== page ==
13.45 Petitions and memorials referred to the Judiciary Committee illustrate public opinion and the positions of individuals, organizations, and State government representatives with respect to legislation and subjects within the jurisdiction of the committee. Most of these subjects can be categorized into four general areas: Law enforcement and judicial administration, economic issues, civil and political rights, and social reforms.

13.46 The subjects of petitions and memorials relating to law enforcement and judicial administration include suppression of anarchy in the wake of the assassination of President William McKinley in 1901 (57A-J39); creation of a science lab in the Department of Justice for the study of crime (57A-J44); Federal court districts and court terms (58A-J46, 58A-J47, 62A-J53, 63A-J49); salaries of Federal judges (60A-J75); the Crumpacker fraud order bill (59A-J64); the Lindbergh baby kidnapping case (72A-J45); and President Franklin D. Roosevelt's attempt to "pack" the Supreme Court (74A-J22, 75A-J23).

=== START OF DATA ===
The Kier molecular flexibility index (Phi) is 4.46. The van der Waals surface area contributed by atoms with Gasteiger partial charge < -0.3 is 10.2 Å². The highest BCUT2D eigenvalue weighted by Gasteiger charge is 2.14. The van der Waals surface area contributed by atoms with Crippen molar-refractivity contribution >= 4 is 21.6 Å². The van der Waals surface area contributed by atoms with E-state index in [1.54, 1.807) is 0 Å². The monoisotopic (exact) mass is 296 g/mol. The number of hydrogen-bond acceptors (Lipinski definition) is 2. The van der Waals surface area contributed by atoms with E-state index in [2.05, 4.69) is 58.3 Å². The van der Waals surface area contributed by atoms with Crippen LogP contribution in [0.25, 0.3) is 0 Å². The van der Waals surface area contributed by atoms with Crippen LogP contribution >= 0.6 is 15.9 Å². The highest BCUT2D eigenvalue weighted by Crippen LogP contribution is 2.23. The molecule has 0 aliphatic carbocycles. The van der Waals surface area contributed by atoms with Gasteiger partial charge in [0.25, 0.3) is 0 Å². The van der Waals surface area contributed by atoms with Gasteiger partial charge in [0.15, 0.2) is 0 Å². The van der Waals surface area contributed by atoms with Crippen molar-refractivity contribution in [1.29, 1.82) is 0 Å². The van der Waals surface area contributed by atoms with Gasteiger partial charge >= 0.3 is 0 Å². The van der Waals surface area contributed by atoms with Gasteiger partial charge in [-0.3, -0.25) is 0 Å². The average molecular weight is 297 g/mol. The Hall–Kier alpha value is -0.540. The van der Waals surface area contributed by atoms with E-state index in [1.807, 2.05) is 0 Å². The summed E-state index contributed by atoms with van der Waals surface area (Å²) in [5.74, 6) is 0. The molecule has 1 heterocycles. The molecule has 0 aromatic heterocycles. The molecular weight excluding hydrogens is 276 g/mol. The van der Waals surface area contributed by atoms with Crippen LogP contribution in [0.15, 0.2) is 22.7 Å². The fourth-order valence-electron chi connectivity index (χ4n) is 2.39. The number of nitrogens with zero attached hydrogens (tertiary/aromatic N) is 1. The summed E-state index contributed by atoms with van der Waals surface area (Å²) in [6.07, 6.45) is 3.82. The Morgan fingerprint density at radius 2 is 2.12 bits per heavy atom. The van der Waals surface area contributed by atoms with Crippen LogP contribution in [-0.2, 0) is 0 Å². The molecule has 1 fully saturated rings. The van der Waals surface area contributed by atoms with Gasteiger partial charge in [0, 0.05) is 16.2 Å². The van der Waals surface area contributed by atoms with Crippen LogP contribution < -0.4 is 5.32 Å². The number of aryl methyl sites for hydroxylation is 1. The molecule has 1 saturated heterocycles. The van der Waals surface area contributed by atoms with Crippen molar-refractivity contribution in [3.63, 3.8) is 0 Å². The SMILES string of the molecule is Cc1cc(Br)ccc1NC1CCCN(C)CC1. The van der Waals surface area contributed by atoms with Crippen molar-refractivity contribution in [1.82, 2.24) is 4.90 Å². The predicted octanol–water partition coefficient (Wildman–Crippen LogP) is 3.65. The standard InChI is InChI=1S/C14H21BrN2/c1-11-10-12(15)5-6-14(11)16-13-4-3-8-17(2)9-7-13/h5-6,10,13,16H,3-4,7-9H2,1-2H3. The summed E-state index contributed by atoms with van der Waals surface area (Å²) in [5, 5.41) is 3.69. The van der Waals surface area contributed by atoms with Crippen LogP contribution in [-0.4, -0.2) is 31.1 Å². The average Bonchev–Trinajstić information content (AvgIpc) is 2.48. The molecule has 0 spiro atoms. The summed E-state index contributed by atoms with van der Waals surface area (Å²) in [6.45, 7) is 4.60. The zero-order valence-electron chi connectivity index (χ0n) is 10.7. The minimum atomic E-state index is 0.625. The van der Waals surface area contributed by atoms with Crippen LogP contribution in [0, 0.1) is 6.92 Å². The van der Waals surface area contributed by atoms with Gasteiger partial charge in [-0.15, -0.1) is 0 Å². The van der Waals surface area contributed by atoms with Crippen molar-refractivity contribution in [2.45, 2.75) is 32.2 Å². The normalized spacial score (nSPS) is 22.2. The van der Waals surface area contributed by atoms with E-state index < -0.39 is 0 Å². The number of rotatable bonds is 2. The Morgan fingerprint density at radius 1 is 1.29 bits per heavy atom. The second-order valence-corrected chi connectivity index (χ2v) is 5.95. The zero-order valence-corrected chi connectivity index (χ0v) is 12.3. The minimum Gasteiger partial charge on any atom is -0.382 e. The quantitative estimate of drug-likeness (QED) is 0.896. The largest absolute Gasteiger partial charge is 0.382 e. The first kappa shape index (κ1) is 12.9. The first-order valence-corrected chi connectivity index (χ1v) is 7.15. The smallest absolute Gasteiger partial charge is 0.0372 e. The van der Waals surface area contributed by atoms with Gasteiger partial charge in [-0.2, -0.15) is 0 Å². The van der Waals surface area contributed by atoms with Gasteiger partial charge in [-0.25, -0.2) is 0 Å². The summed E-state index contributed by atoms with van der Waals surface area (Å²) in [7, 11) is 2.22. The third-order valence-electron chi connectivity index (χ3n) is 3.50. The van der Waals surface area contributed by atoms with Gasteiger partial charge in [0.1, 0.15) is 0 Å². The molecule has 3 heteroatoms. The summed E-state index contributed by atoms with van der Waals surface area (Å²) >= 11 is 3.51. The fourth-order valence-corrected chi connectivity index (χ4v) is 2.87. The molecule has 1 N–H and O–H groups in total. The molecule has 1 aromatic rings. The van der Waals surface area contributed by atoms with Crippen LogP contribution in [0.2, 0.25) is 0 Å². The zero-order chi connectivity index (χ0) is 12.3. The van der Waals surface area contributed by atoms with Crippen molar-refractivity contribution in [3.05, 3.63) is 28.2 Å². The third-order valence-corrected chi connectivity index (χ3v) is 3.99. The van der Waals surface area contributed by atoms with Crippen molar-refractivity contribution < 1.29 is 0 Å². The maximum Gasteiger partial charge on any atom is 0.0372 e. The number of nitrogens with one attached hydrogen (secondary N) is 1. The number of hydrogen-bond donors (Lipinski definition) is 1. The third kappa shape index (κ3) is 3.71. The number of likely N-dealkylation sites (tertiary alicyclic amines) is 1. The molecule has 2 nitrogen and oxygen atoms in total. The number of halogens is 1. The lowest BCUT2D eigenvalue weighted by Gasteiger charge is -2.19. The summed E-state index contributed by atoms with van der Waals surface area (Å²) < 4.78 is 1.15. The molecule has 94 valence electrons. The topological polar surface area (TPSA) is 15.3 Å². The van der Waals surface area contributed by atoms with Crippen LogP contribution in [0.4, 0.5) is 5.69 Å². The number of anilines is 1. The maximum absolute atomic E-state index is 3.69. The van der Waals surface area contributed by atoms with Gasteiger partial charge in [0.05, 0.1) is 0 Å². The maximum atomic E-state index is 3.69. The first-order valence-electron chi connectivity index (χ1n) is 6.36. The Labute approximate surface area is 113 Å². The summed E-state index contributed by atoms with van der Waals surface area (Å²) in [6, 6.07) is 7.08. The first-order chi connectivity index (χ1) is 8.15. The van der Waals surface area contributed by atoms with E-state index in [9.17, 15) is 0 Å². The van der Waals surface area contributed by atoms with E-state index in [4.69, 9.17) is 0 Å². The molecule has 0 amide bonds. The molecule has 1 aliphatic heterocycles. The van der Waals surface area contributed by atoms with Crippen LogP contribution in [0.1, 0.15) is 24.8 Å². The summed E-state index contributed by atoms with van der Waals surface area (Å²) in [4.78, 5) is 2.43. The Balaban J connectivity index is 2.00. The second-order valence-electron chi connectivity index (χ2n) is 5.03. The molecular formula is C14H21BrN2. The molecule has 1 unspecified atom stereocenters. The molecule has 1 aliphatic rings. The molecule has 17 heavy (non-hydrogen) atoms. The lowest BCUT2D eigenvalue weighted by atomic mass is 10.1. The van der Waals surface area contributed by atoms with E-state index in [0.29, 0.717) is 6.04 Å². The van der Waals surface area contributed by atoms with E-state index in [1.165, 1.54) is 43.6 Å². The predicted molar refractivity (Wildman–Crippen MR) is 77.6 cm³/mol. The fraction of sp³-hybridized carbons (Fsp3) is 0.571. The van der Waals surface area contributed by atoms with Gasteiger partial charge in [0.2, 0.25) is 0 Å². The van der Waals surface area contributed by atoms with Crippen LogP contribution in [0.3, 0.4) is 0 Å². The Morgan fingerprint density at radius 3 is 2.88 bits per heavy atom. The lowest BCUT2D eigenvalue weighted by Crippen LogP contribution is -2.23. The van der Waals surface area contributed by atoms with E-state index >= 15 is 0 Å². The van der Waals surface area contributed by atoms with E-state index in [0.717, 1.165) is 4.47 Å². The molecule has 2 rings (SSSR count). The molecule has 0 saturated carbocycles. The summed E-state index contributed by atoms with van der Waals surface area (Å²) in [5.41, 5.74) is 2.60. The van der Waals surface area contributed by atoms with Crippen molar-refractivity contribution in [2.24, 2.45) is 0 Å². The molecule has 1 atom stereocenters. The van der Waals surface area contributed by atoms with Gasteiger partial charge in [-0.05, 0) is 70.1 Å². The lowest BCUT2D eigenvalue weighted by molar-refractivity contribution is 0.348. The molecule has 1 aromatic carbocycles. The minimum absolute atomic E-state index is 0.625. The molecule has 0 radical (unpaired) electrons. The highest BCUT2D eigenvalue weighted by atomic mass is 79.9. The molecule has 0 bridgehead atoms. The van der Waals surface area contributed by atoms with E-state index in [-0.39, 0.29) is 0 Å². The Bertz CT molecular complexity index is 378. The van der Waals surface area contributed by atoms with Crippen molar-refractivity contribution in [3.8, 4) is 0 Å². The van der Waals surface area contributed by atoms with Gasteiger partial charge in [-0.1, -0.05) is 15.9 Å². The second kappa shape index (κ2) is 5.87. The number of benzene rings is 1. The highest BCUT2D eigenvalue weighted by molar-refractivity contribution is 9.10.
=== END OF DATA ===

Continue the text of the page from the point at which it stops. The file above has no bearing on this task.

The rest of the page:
13.47 The broad category of economic issues includes bankruptcy law, immigration restriction, labor conditions, and antitrust law and other matters relating to business practices. The committee received a number of petitions relating to the Federal bankruptcy law just before and for some years after its major revision in 1898 (57A-J41, 58A-J41, 59A-J63, 60A-J71) and then again during the financial hardship of the Great Depression of the 1930's, when the law was amended in 1938 (73A-J33, 75A-J19). Labor unions were frequent petitioners of the Congress, and their communications were referred to the Judiciary Committee on such subjects as exclusion of Chinese immigrants (57A-J42, 59A-J67); various anti-injunction bills (57A-J40, 58A-J39, 59A-J62, 60A-J76, 62A-J51); conditions in western mines (58A-J42, 60A-J77); imprisonment of William D. "Big Bill" Haywood and others in connection with the murder of former Gov. Frank Steunenberg of Idaho (59A-J65); and S. 927, 63d Cong., the Bacon-Barlett bill to exempt labor unions from prosecution under the Sherman Antitrust Act (63A-J43). The committee also received petitions supporting enactment of laws to regulate child labor (67A-J40, 68A-J34).